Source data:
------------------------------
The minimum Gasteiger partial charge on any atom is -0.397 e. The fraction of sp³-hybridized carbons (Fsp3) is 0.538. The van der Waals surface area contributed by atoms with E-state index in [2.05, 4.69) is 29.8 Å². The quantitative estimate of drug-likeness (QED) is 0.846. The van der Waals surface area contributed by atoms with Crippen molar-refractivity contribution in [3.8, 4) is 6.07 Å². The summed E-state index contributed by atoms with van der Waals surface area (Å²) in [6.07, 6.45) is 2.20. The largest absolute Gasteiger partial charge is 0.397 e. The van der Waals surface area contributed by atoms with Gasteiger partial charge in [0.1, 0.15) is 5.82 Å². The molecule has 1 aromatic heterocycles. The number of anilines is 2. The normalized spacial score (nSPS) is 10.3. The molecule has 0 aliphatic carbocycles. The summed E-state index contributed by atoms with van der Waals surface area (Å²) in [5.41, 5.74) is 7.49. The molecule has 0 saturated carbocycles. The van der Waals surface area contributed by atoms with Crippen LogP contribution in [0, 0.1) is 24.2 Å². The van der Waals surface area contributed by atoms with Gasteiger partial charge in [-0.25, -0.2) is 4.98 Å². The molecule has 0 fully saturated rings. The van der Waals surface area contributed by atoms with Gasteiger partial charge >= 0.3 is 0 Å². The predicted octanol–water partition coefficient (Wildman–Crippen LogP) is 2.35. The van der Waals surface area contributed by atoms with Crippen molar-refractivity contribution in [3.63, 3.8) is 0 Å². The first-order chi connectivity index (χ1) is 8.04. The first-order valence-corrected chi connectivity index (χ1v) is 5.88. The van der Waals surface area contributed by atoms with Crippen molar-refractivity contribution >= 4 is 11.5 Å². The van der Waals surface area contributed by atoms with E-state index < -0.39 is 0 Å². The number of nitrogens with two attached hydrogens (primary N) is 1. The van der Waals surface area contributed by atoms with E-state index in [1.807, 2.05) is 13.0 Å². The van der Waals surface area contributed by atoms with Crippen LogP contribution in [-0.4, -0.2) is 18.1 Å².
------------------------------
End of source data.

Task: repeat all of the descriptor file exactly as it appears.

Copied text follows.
The minimum Gasteiger partial charge on any atom is -0.397 e. The fraction of sp³-hybridized carbons (Fsp3) is 0.538. The van der Waals surface area contributed by atoms with E-state index in [2.05, 4.69) is 29.8 Å². The quantitative estimate of drug-likeness (QED) is 0.846. The van der Waals surface area contributed by atoms with Crippen molar-refractivity contribution in [3.8, 4) is 6.07 Å². The summed E-state index contributed by atoms with van der Waals surface area (Å²) in [6.07, 6.45) is 2.20. The largest absolute Gasteiger partial charge is 0.397 e. The van der Waals surface area contributed by atoms with Gasteiger partial charge in [0.1, 0.15) is 5.82 Å². The molecule has 1 aromatic heterocycles. The number of anilines is 2. The normalized spacial score (nSPS) is 10.3. The molecule has 0 aliphatic carbocycles. The summed E-state index contributed by atoms with van der Waals surface area (Å²) in [5.41, 5.74) is 7.49. The molecule has 0 saturated carbocycles. The van der Waals surface area contributed by atoms with Crippen LogP contribution in [0, 0.1) is 24.2 Å². The van der Waals surface area contributed by atoms with Gasteiger partial charge in [-0.25, -0.2) is 4.98 Å². The molecule has 0 fully saturated rings. The van der Waals surface area contributed by atoms with Gasteiger partial charge >= 0.3 is 0 Å². The predicted octanol–water partition coefficient (Wildman–Crippen LogP) is 2.35. The van der Waals surface area contributed by atoms with Crippen molar-refractivity contribution in [3.63, 3.8) is 0 Å². The first-order chi connectivity index (χ1) is 8.04. The first-order valence-corrected chi connectivity index (χ1v) is 5.88. The van der Waals surface area contributed by atoms with Crippen molar-refractivity contribution >= 4 is 11.5 Å². The van der Waals surface area contributed by atoms with E-state index < -0.39 is 0 Å². The number of nitrogens with two attached hydrogens (primary N) is 1. The van der Waals surface area contributed by atoms with E-state index in [1.807, 2.05) is 13.0 Å². The van der Waals surface area contributed by atoms with Crippen LogP contribution in [-0.4, -0.2) is 18.1 Å².